Global alternative assets will increase to US$15.3 trillion by 2020, predicts a report by PwC. In the lead up to this milestone, the global alternative asset management industry is expected to experience a period of transformation as players calibrate their business and operations and make technology a top investment priority.
The principal focus for many firms will shift to creating a broader asset class and product mix and accessing new distribution channels.
While some firms still strive to become more institutionalized, leading players will work to build industrial-strength operational platforms. They will meet this challenge by revamping their business and infrastructure to be more agile, durable and scalable, with a high degree of efficiency and operating leverage.
Assets under management in South America, Asia, Africa and the Middle East (SAAAME) are set to grow faster than in the developed world. According to PwC, this growth will be exemplified by the growth of sovereign assets and the projected emergence of new Sovereign Investors, the vast majority of which will originate from SAAAME. The largest increases in allocations will likely be in private equity, real estate and infrastructure.
Says Mike Greenstein, PwC’s Global Alternative Asset Management leader: “The shift in global economic power from developed to developing regions will drive continued focus on sovereign investors, fast-growing institutions and the emerging middle classes in new markets. These groups of investors will increasingly seek branded multi-capability firms. Currently, a number of alternative firms exist in this category. Others will aspire to join them.”
PwC predicts that in response to this growth, alternative firms and the traditional firms looking to enter the alternatives sector will pursue one or more of three possible growth strategies; building, buying or borrowing expertise that they do not currently have in-house.
The builders will look inwardly for growth, leveraging their existing capabilities and talent while the buyers will look to acquire talent, track record and scale overnight. The borrowers will achieve their growth strategy by partnering with other financial institutions to expand their capabilities and distribution channels.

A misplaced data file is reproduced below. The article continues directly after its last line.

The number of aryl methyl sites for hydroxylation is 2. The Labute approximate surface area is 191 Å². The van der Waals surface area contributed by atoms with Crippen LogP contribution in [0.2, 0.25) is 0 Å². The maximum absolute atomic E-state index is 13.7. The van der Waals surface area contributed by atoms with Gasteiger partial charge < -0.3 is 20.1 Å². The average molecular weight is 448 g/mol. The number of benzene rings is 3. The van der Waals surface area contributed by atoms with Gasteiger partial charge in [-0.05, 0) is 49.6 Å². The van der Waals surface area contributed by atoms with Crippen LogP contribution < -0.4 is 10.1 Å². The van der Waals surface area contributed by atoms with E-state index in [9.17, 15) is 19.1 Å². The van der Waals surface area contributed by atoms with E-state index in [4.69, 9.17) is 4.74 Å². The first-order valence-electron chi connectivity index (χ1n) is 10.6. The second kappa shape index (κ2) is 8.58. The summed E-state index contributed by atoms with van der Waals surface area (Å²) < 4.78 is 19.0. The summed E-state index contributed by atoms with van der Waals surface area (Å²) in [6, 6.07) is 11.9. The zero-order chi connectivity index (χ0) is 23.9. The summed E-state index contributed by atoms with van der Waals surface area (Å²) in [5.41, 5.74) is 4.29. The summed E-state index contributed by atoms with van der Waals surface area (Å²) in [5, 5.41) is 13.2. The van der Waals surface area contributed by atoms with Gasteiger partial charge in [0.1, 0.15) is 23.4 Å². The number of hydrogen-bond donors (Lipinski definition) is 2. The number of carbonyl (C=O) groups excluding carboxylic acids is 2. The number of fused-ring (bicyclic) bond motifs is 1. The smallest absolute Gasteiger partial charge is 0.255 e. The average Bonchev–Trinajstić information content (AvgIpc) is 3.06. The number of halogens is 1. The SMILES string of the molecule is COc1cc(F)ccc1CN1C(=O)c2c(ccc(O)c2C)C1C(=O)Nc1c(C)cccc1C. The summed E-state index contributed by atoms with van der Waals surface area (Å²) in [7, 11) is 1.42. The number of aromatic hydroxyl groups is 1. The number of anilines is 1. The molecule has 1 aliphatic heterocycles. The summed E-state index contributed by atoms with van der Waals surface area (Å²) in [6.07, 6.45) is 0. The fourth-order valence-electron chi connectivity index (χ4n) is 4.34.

The report predicts alternative managers will develop more sophisticated market strategies, more focused distribution channels and better recognised brands. Many firms will devote more resources to deciding which investor channels they want to play in, how profitable each of those channels are and how to optimise their chosen channels.
PwC expects alternative asset managers to continue to move into areas traditionally dominated by banks, such as lending, securitization and financing as the funding gap continues to present new opportunities to them. Others will create partnerships with banks and the largest institutional investors, providing integrated expertise in managing new asset classes and building customized products. At the same time, they will respond to the demand from investors for standardized products in the form of liquid alternatives and other permanent capital vehicles.
Historically, investment in technology has not been a top priority for many alternative firms. However, all this will change, according to the report. The next five years will see it become mission critical in driving investor engagement, data-informed decision making, operational and cost-efficiency, and regulatory and tax reporting. By 2020, the shift to data-informed decision-making will lead to improved organizational designs that can make more effective use of third-party administrators, other business process outsourcing firms, and other vendors to achieve operational and cost efficiency.